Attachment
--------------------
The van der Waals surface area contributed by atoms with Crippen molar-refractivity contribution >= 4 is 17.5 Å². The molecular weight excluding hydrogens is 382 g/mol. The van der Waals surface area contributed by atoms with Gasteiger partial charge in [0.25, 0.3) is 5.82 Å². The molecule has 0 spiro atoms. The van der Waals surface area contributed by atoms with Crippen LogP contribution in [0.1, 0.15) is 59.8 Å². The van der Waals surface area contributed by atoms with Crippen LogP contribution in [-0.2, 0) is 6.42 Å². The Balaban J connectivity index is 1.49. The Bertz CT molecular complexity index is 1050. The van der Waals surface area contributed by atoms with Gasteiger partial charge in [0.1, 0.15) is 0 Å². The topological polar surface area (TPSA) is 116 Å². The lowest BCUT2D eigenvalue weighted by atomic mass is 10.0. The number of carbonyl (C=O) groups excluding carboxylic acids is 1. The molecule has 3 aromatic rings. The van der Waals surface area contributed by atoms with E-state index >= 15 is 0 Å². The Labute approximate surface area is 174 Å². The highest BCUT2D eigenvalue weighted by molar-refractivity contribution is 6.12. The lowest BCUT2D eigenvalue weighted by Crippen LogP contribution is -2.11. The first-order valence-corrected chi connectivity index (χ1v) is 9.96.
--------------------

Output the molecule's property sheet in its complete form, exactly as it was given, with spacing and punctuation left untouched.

The van der Waals surface area contributed by atoms with Crippen molar-refractivity contribution >= 4 is 17.5 Å². The molecular weight excluding hydrogens is 382 g/mol. The van der Waals surface area contributed by atoms with Gasteiger partial charge in [0.25, 0.3) is 5.82 Å². The molecule has 0 spiro atoms. The van der Waals surface area contributed by atoms with Crippen LogP contribution in [0.1, 0.15) is 59.8 Å². The van der Waals surface area contributed by atoms with Crippen LogP contribution in [-0.2, 0) is 6.42 Å². The Balaban J connectivity index is 1.49. The Bertz CT molecular complexity index is 1050. The van der Waals surface area contributed by atoms with Gasteiger partial charge in [0.1, 0.15) is 0 Å². The topological polar surface area (TPSA) is 116 Å². The lowest BCUT2D eigenvalue weighted by atomic mass is 10.0. The number of carbonyl (C=O) groups excluding carboxylic acids is 1. The molecule has 3 aromatic rings. The van der Waals surface area contributed by atoms with E-state index >= 15 is 0 Å². The Labute approximate surface area is 174 Å². The highest BCUT2D eigenvalue weighted by molar-refractivity contribution is 6.12. The lowest BCUT2D eigenvalue weighted by Crippen LogP contribution is -2.11. The first-order valence-corrected chi connectivity index (χ1v) is 9.96.